Today I snagged a guest reader, 10 year-old Hunter McNicoll, who was enjoying The McGillicuddy Book of Personal Records (Red Deer Press)in a tree near the library. “I like that what happens is unexpected,” says Hunter. He also enjoys the interesting quotes from random famous people at the beginnings of chapters.
From Chapter Seven: Twenty years from now you will be more disappointed by the things that you didn’t do than by the ones you did do. So throw off the bowlines. Sail away from the safe harbor. Catch the trade winds in your sails. Explore. Dream. Discover. (Mark Twain)
I had the pleasure of driving author Colleen Sydor from a Mississauga school to Paris (yeah I wish the Eiffel tower one) Ontario. Immediately I asked the Canadian Children’s Book Centre which books she’d written and when I heard about the personal records story thought it might be for Hunter. Why? Because he likes the Guinness Book of Records.
Even during her tour for Children’s Book Week not one Chapters or Indigo had a copy on hand, so I crossed my fingers that she had brought some and would autograph a copy in time for Hunter’s birthday the next day. Hurray! She had!
Now I was warned the book was perhaps for advanced 10 year old readers. Hunter is a lively enthusiastic sports a holic and I passed the warning along to him, not as a comment on his own reading habits, more in case he found it slow slugging.
This is one of my favourite spots to read, on my back deck overlooking an overgrown garden, Brant Hills and in the distance a sliver of blue, Lake Ontario. I met the Calgary author, Cathy Ostlere, at The Writers’ Union AGM and also while writing an article on book trailers.
You don’t have to read Karma (Puffin Canada) in a sari but I was attending an East Indian/Asian themed wedding shower and was dressed this way for the event. The 500 or so pages are in verse and follow Mata as she travels to India with her (Sikh) dad to bury her (Hindu) mom’s ashes at the time when Indira Gandhi is assassinated.
There’s a passionate yet innocent love story and in fact Mata’s sari gets unravelled at least twice. My friend who showed me how to wrap mine promised me that this NEVER happens. While at the shower, however, I suddenly found myself unravelling. I had to do some quick tucking.
This summer find yourself a beautiful spot and read a wonderful book like Karma. Send me a photo and an email and I’ll post it on my blog.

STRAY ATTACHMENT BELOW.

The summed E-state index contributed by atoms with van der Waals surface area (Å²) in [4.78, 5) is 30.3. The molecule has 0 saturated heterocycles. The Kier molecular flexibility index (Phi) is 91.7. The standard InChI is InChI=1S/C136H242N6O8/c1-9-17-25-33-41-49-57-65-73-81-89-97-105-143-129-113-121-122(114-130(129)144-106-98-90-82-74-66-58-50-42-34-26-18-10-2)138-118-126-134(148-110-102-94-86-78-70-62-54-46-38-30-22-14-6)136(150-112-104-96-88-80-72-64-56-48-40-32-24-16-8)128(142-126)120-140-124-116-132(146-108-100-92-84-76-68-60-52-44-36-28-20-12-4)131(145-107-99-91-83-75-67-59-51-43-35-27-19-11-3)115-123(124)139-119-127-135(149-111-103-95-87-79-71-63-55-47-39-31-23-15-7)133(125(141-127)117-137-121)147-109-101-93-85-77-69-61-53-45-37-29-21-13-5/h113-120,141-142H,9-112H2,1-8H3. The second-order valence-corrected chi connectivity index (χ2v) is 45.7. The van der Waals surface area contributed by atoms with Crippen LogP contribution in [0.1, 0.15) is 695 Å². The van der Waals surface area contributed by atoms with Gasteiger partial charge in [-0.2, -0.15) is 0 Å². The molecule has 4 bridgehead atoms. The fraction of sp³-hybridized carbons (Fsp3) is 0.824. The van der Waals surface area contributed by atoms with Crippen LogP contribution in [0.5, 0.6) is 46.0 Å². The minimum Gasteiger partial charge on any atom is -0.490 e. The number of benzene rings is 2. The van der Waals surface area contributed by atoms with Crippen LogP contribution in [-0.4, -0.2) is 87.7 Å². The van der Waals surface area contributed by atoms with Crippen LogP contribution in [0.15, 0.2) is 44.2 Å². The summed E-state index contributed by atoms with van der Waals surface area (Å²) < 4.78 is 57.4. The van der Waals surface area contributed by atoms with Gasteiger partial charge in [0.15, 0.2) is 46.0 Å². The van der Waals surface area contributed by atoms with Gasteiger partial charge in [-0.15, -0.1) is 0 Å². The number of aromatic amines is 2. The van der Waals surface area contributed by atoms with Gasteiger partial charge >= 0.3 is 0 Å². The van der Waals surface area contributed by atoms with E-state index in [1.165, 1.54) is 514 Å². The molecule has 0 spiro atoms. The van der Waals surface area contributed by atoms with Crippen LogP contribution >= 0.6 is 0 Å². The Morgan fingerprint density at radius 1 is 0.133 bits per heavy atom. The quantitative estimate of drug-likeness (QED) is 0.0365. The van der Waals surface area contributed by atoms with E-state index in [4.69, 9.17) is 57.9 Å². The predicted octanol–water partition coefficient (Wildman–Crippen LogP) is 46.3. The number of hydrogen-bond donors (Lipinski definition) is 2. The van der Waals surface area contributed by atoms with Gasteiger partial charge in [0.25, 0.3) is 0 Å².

This is one of my favourite spots to read, on my back deck overlooking an overgrown garden, Brant Hills and in the distance a sliver of blue, Lake Ontario. I met Cathy Ostlere at The Writers’ Union AGM and also while writing an article on book trailers.
For Death Goes Viral, my character 16 year-old Paige Barta gets hit by a train when she walks along a track listening to an Ipod in a snowstorm. She gets another chance to relive the last week of her life and she visits BodyWorlds as she did first time through; this is an exhibit hosted by the Ontario Science Centre which features plasticized bodies, real cadavers mumified with polymar. (Oh yes I have been there for Today’s Parent Toronto.) In researching details for the exhibit as well as the character who wanted to work in biological research of some kind I emailed Sarah Miyata, a research doctoral student who is author Cathy Miyata’s daughter. Turned out she had volunteered at the heart, lungs, and liver table where visitors actually get to pick up a real plasticized organ. She told me exactly what the organs looked and felt like and she also suggested I read Stiff by Mary Roach.
It’s fascinating stuff. The author has a wicked sense of humour in writing about all the different ways in which a dead body can be reduced, reused and recycled. I didn’t realize that plastic surgeons sometimes practise on cadaver heads (picture them in an aluminum roasting pan on a rolling wagon with a white table cloth) or that crash test bodies (not dummies) save 147 lives a piece. There’s a chapter that talks about how scientists grafted a head of a puppy on another dog–made me feel the same way as when I was reading Arthur Slade’s Hunchback and the dogs were partially mechanized.
I could only read a chapter a night–as you can see I like to read it in bed. Afterwards I had to read something fictional to cleanse my mental palate as it were. Still I do recommend Stiff.
Me without my camera! For CANSCAIP’s last meeting before the summer break, Bob Barton came to introduce his new historical fiction Trouble on the Voyage with Napoleon now turned Dundurn. His introduction was also intended to show authors how to introduce their work to kids in an interactive way.
It was a dark and stormy night. Bob shakes a thunder drum (what it most resembles) to draw his audience back when he needs to give further instructions–practical point number one: finding a way besides shouting to get kids’ attention again when you need it.
But it really did thunder and lightning throughout his talk, proof that the higher powers agreed with him.
At one point he asked some fifty CANSCAIPers to write for two minutes on what they felt about being in the room. “I’ve been writing all day and now I HATE having to write again for free,” is what I suspect many of us were writing. At least I and my elbow buddy Teresa Toten were “free writing” about that.
However, it was great of fun with some fabulous tips just in time for
the outdoor literary kid festival gigs. (You know the kind where there’s no place to plug in a screen and projector for a Powerpoint presentation.) Besides the pressure switches off when you’re not giving the workshop and kids’ authors try everything when roles are reversed, from reading scripts, to giving imaginary lectures and interrupting with imaginary questions. So competitive too!
The writers even bought-out Bob’s supply of Trouble on the Voyage and they didn’t use loonies and toonies in ziplock bags either.